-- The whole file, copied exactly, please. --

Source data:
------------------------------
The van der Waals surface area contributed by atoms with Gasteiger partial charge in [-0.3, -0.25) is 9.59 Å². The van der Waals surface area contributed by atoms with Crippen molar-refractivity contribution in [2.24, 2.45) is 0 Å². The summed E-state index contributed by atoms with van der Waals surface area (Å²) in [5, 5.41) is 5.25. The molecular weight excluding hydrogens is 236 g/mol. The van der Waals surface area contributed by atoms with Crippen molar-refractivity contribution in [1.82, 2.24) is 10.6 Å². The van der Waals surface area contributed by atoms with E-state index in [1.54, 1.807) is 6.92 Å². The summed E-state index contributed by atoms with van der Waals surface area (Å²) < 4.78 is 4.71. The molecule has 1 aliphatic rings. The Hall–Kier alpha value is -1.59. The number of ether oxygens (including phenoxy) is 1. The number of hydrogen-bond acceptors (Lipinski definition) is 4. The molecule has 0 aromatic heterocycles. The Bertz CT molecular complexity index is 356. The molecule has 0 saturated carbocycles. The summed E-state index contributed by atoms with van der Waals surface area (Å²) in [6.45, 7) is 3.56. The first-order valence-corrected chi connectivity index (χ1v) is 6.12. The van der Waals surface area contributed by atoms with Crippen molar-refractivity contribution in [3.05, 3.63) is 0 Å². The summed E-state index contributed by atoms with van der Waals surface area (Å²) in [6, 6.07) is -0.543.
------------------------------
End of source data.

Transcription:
The van der Waals surface area contributed by atoms with Gasteiger partial charge in [-0.3, -0.25) is 9.59 Å². The van der Waals surface area contributed by atoms with Crippen molar-refractivity contribution in [2.24, 2.45) is 0 Å². The summed E-state index contributed by atoms with van der Waals surface area (Å²) in [5, 5.41) is 5.25. The molecular weight excluding hydrogens is 236 g/mol. The van der Waals surface area contributed by atoms with Crippen molar-refractivity contribution in [1.82, 2.24) is 10.6 Å². The van der Waals surface area contributed by atoms with E-state index in [1.54, 1.807) is 6.92 Å². The summed E-state index contributed by atoms with van der Waals surface area (Å²) < 4.78 is 4.71. The molecule has 1 aliphatic rings. The Hall–Kier alpha value is -1.59. The number of ether oxygens (including phenoxy) is 1. The number of hydrogen-bond acceptors (Lipinski definition) is 4. The molecule has 0 aromatic heterocycles. The Bertz CT molecular complexity index is 356. The molecule has 0 saturated carbocycles. The summed E-state index contributed by atoms with van der Waals surface area (Å²) in [6.45, 7) is 3.56. The first-order valence-corrected chi connectivity index (χ1v) is 6.12. The van der Waals surface area contributed by atoms with Crippen molar-refractivity contribution in [3.05, 3.63) is 0 Å². The summed E-state index contributed by atoms with van der Waals surface area (Å²) in [6, 6.07) is -0.543.